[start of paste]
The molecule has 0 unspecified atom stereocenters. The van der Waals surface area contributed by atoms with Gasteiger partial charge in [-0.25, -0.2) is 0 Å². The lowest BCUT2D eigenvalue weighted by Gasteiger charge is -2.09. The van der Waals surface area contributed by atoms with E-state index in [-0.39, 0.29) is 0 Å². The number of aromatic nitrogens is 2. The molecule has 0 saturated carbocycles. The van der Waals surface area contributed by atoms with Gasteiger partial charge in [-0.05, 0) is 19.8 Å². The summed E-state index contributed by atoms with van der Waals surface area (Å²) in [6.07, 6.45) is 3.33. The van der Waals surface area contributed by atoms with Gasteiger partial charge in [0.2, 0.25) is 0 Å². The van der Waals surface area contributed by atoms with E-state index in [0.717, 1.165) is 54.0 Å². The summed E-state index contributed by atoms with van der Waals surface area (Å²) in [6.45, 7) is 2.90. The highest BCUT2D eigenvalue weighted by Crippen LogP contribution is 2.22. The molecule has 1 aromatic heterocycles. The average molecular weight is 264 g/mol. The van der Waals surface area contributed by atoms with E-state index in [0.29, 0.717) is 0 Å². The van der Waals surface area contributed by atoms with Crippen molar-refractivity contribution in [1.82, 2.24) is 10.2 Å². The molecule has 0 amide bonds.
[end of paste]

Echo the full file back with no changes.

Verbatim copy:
The molecule has 0 unspecified atom stereocenters. The van der Waals surface area contributed by atoms with Gasteiger partial charge in [-0.25, -0.2) is 0 Å². The lowest BCUT2D eigenvalue weighted by Gasteiger charge is -2.09. The van der Waals surface area contributed by atoms with E-state index in [-0.39, 0.29) is 0 Å². The number of aromatic nitrogens is 2. The molecule has 0 saturated carbocycles. The van der Waals surface area contributed by atoms with Gasteiger partial charge in [-0.05, 0) is 19.8 Å². The summed E-state index contributed by atoms with van der Waals surface area (Å²) in [6.07, 6.45) is 3.33. The van der Waals surface area contributed by atoms with Gasteiger partial charge in [0.2, 0.25) is 0 Å². The van der Waals surface area contributed by atoms with E-state index in [0.717, 1.165) is 54.0 Å². The summed E-state index contributed by atoms with van der Waals surface area (Å²) in [6.45, 7) is 2.90. The highest BCUT2D eigenvalue weighted by Crippen LogP contribution is 2.22. The molecule has 1 aromatic heterocycles. The average molecular weight is 264 g/mol. The van der Waals surface area contributed by atoms with E-state index in [0.29, 0.717) is 0 Å². The van der Waals surface area contributed by atoms with Crippen molar-refractivity contribution in [1.82, 2.24) is 10.2 Å². The molecule has 0 amide bonds.